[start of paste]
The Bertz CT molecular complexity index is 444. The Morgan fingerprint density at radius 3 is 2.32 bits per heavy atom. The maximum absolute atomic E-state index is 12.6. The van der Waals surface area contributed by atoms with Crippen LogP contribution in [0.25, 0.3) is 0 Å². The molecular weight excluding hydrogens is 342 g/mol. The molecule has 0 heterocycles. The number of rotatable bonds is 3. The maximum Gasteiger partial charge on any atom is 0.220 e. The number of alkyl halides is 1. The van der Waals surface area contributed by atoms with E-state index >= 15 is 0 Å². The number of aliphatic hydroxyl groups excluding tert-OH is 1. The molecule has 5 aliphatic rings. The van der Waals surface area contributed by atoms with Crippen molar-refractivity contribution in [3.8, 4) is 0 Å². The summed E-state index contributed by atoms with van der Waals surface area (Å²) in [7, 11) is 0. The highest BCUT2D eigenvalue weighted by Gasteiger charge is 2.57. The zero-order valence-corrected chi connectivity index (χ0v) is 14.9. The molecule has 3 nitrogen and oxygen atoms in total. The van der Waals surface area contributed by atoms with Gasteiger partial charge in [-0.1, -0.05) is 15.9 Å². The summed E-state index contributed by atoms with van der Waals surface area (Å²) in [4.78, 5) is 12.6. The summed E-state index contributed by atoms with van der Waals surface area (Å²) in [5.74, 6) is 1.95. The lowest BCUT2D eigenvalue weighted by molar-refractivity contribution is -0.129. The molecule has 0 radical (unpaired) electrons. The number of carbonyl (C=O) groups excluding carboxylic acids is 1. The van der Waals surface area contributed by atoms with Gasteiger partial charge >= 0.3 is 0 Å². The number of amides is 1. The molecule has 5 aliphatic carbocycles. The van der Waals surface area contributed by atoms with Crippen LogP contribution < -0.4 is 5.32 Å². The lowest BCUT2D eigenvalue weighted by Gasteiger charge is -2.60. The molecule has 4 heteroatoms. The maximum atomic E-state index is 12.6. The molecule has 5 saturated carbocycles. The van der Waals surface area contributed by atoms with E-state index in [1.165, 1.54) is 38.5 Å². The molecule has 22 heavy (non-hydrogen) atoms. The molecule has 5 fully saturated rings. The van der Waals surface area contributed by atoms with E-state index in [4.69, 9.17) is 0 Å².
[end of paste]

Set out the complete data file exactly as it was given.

The Bertz CT molecular complexity index is 444. The Morgan fingerprint density at radius 3 is 2.32 bits per heavy atom. The maximum absolute atomic E-state index is 12.6. The van der Waals surface area contributed by atoms with Crippen LogP contribution in [0.25, 0.3) is 0 Å². The molecular weight excluding hydrogens is 342 g/mol. The molecule has 0 heterocycles. The number of rotatable bonds is 3. The maximum Gasteiger partial charge on any atom is 0.220 e. The number of alkyl halides is 1. The van der Waals surface area contributed by atoms with E-state index >= 15 is 0 Å². The number of aliphatic hydroxyl groups excluding tert-OH is 1. The molecule has 5 aliphatic rings. The van der Waals surface area contributed by atoms with Crippen molar-refractivity contribution in [3.8, 4) is 0 Å². The summed E-state index contributed by atoms with van der Waals surface area (Å²) in [7, 11) is 0. The highest BCUT2D eigenvalue weighted by Gasteiger charge is 2.57. The zero-order valence-corrected chi connectivity index (χ0v) is 14.9. The molecule has 3 nitrogen and oxygen atoms in total. The van der Waals surface area contributed by atoms with Gasteiger partial charge in [-0.1, -0.05) is 15.9 Å². The summed E-state index contributed by atoms with van der Waals surface area (Å²) in [4.78, 5) is 12.6. The summed E-state index contributed by atoms with van der Waals surface area (Å²) in [5.74, 6) is 1.95. The lowest BCUT2D eigenvalue weighted by molar-refractivity contribution is -0.129. The molecule has 0 radical (unpaired) electrons. The number of carbonyl (C=O) groups excluding carboxylic acids is 1. The van der Waals surface area contributed by atoms with Gasteiger partial charge >= 0.3 is 0 Å². The number of amides is 1. The molecule has 5 aliphatic carbocycles. The van der Waals surface area contributed by atoms with Crippen LogP contribution < -0.4 is 5.32 Å². The lowest BCUT2D eigenvalue weighted by Gasteiger charge is -2.60. The molecule has 4 heteroatoms. The maximum atomic E-state index is 12.6. The molecule has 5 saturated carbocycles. The van der Waals surface area contributed by atoms with E-state index in [1.165, 1.54) is 38.5 Å². The molecule has 22 heavy (non-hydrogen) atoms. The molecule has 5 fully saturated rings. The van der Waals surface area contributed by atoms with E-state index in [4.69, 9.17) is 0 Å².